Pawpaws produce the largest native North American fruit. the fruit of the pawpaw has an incredible tropical flavor and a custard-like texture.
How To Grow Bare-Root PawPaw Trees
# 1 | Our Pawpaw trees are shipped bare root & dormant, so the tops may appear dry. But they will come out of dormancy when the spring temperature gets warmer.
# 2 | If you feel unsure that your plant is alive, please do a gentle scratch test. Gently scratch a small amount of bark about one inch up from the base of the plant. If it is white or green under the bark it is alive!
# 3 | As you prepare your planting site, allow the roots of the plant to be kept moist, Soaking the roots in water for 1-hour prior to planting will help survival. To grow your pawpaw tree, choose a location in full sun. It should be somewhat sheltered, either by a nearby building, fence, or shrubbery, because wind can damage your pawpaw.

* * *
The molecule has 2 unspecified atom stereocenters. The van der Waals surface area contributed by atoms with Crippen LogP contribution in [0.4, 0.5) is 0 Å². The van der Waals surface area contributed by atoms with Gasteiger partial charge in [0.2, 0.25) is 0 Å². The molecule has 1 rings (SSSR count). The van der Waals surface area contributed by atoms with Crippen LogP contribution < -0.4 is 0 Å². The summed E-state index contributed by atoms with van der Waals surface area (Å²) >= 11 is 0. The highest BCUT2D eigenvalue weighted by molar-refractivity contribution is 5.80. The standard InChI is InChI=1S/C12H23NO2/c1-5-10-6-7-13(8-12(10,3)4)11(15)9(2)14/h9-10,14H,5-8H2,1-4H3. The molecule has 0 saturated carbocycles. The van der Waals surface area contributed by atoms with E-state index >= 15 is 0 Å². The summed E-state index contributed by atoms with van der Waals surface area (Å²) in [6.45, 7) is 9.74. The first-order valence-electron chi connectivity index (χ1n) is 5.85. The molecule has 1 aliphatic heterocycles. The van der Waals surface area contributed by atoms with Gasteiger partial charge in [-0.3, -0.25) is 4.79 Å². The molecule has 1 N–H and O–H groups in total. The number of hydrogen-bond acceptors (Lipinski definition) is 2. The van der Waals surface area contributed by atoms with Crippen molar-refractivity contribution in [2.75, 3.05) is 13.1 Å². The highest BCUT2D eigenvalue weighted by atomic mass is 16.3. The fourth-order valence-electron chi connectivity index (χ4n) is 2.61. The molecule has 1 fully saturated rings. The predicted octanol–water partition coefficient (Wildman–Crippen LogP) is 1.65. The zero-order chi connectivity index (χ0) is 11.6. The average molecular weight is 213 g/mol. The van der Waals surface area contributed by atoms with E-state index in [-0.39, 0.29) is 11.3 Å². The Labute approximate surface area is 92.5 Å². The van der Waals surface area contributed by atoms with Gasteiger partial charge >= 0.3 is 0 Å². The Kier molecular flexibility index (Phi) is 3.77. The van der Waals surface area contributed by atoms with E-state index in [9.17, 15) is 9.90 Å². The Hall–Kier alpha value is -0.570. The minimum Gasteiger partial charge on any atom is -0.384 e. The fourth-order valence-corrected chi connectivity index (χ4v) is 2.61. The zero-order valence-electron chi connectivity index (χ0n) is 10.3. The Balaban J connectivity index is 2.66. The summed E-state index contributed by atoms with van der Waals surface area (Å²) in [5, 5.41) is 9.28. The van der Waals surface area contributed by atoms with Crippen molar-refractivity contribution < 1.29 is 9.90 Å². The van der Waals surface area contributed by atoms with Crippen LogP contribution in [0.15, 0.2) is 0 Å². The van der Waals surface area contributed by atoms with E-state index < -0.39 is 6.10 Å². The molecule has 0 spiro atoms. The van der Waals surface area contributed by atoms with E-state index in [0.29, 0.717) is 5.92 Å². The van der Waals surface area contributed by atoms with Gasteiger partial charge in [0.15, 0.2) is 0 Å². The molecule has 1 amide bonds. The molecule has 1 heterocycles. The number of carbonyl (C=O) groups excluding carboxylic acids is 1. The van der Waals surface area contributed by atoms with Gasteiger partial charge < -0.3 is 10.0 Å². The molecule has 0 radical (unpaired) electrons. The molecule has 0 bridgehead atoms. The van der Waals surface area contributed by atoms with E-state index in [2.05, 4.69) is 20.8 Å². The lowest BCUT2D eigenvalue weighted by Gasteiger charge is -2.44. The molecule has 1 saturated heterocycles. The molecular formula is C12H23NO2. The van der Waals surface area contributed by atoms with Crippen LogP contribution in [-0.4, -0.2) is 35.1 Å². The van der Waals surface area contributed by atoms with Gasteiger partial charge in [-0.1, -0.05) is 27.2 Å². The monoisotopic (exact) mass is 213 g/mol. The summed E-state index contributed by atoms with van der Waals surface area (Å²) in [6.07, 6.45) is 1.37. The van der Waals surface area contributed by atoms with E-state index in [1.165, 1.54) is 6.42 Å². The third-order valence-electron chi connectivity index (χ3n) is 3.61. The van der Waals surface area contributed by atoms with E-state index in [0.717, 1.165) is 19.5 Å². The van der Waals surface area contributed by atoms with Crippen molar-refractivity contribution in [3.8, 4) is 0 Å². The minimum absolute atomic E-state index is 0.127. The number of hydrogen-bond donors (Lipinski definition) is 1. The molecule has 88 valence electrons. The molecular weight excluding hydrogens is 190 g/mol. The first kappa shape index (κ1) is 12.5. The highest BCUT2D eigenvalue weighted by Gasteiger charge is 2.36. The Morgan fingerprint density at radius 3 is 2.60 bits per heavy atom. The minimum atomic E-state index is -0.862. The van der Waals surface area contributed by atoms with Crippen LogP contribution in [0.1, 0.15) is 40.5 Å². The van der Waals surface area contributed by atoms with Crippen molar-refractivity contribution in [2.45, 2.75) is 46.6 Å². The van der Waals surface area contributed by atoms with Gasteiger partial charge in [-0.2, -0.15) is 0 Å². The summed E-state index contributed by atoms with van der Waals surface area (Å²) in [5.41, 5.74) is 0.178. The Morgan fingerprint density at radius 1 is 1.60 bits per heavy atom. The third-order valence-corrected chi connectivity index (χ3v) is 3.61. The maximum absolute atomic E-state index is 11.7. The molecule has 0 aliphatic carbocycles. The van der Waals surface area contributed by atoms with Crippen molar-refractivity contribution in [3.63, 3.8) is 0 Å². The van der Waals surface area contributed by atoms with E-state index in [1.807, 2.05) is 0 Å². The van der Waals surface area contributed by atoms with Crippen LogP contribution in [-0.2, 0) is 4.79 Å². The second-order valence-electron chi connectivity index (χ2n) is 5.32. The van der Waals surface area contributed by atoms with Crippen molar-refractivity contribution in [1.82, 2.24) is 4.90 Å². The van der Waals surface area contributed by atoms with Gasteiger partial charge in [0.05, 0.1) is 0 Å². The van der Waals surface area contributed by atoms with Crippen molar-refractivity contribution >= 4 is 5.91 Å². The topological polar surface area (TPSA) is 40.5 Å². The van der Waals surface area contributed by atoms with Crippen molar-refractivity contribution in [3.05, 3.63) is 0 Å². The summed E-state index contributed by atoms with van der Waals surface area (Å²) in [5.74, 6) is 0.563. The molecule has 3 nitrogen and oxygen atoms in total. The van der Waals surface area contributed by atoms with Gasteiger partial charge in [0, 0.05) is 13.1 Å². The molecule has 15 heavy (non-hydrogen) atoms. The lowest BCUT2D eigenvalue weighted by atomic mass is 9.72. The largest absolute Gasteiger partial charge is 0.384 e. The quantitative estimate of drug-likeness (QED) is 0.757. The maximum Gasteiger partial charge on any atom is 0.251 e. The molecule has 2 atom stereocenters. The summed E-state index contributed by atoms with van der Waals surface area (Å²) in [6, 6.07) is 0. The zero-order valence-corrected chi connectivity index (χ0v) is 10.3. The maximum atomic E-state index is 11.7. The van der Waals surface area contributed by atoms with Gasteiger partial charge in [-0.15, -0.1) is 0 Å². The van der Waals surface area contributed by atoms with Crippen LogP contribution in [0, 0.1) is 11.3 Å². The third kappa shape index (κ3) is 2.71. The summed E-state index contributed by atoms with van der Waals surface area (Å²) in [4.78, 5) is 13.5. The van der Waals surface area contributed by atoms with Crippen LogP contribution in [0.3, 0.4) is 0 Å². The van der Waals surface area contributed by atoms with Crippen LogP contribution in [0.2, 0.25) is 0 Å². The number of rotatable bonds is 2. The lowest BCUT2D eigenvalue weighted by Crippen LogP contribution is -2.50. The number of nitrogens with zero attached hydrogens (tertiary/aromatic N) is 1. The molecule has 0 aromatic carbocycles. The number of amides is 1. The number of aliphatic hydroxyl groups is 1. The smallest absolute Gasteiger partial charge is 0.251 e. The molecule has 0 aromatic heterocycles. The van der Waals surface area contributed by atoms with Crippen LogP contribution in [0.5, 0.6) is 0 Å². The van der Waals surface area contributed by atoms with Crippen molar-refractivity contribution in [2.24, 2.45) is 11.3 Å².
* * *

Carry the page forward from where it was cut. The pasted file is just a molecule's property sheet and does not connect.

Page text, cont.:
#4 | Decide whether you are interested in fruit. To ensure a fruit crop you'll want to plant at least two pawpaws on your property (and three is even better). Your pawpaw trees should be planted 15-25 feet apart to ensure adequate space for growth, but close enough for pollination.
#5 | Dig a hole deep enough (about 6-inches deeper than the root) so that the brittle taproot is not stressed, and wide enough that the entire root system is not compressed. You can amend with peat moss if the soil is compacted.
#5 | Backfill the hole a few inches at a time. Tamp the soil down with care so you don't damage the roots. Finish backfilling all of the way. Build a small berm, or hill, around the root zone to hold water in and direct it towards the plants.
#6 | Water your pawpaw thoroughly. Keep the soil consistantly moist the first growing season to help the roots establish.
#7 | Spread a 3-inch layer of wood, pine or bark mulch over the planting bed. Keep the mulch about 6 inches from the base of the plant to avoid introducing any disease or insect problems.